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Drug Wholesaler’s Criminal Prosecution Provides Case-Study for Compliance Do’s and Don’ts

Rochester Drug Cooperative (RDC) recently entered into a plea with the federal government in which it admitted wrongdoing and agreed to pay $20 million in fines, receiving a prosecution deferral subject to a three-year monitoring period by an independent compliance official. Moreover, the government brought criminal charges against former CEO Laurence F. Doud III and William Pietruszewski, the former chief of compliance. Pietruszewski has reportedly entered a plea and is cooperating with the government.

RDC is the sixth largest pharmaceutical distributor in the U.S. with annual revenue estimated between $1-2 billion. As a cooperative of independent pharmacies, its structure may have led to its oversight failures. Whatever the cause, according to court documents:

  • Several of RDC’s largest pharmacy customers exhibited patterns indicating that they were illegally diverting opioids — disproportionate cash purchases and high percentage of sales consisting of opioids, for example — but RDC did not alert DEA, as required.
  • Issues were raised by RDC compliance specialists yet federal authorities were not notified.
  • RDC routinely raised the threshold number of opioid prescriptions for “high-volume” customers, acting against its own policies and DEA reporting requirements.
  • RDC “made the deliberate decision not to investigate, monitor, and report to the DEA pharmacy customers that it knew were diverting controlled substances for illegitimate use” according to court filings.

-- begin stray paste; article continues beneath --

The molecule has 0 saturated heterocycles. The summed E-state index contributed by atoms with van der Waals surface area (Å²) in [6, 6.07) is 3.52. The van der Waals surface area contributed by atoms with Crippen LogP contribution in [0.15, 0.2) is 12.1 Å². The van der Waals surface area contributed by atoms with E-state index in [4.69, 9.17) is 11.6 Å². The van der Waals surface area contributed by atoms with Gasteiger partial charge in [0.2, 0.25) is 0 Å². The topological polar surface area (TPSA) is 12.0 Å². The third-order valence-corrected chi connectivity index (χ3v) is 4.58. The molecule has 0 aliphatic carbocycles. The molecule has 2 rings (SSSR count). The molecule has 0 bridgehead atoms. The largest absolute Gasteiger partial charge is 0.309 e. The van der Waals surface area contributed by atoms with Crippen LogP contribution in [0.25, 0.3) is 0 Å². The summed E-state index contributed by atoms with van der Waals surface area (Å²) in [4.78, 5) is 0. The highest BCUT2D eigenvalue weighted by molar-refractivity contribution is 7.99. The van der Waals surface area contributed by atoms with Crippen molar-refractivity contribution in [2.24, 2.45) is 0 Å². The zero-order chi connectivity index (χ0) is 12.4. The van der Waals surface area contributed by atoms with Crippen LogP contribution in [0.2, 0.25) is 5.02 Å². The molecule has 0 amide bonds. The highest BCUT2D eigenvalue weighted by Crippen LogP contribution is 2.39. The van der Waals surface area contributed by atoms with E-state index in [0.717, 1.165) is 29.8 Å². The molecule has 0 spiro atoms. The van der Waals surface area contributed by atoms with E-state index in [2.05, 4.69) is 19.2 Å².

As for Doud, he allegedly directed RDC officials to open multiple new accounts without conducting due diligence and without regard for prescribing numbers, pharmacies’ customers, or the doctors for whom they filled, and his yearly bonus was tied directly to company profits.

The takeaway here is that company Standard Operating Procedures (SOP) and compliance cannot be ignored in pursuit of profits or the interests of cooperative members. The threat of personal criminal liability against corporate officers appears to be a signal the government intends to prosecute corporate officers when it comes to particularly egregious behavior.

Frier Levitt represents drug wholesalers with healthcare fraud prosecution and compliance issues. If you have questions regarding DEA reporting guidelines, need guidance regarding when to investigate internally or need assistance with compliance matters, contact Frier Levitt today to speak to an attorney.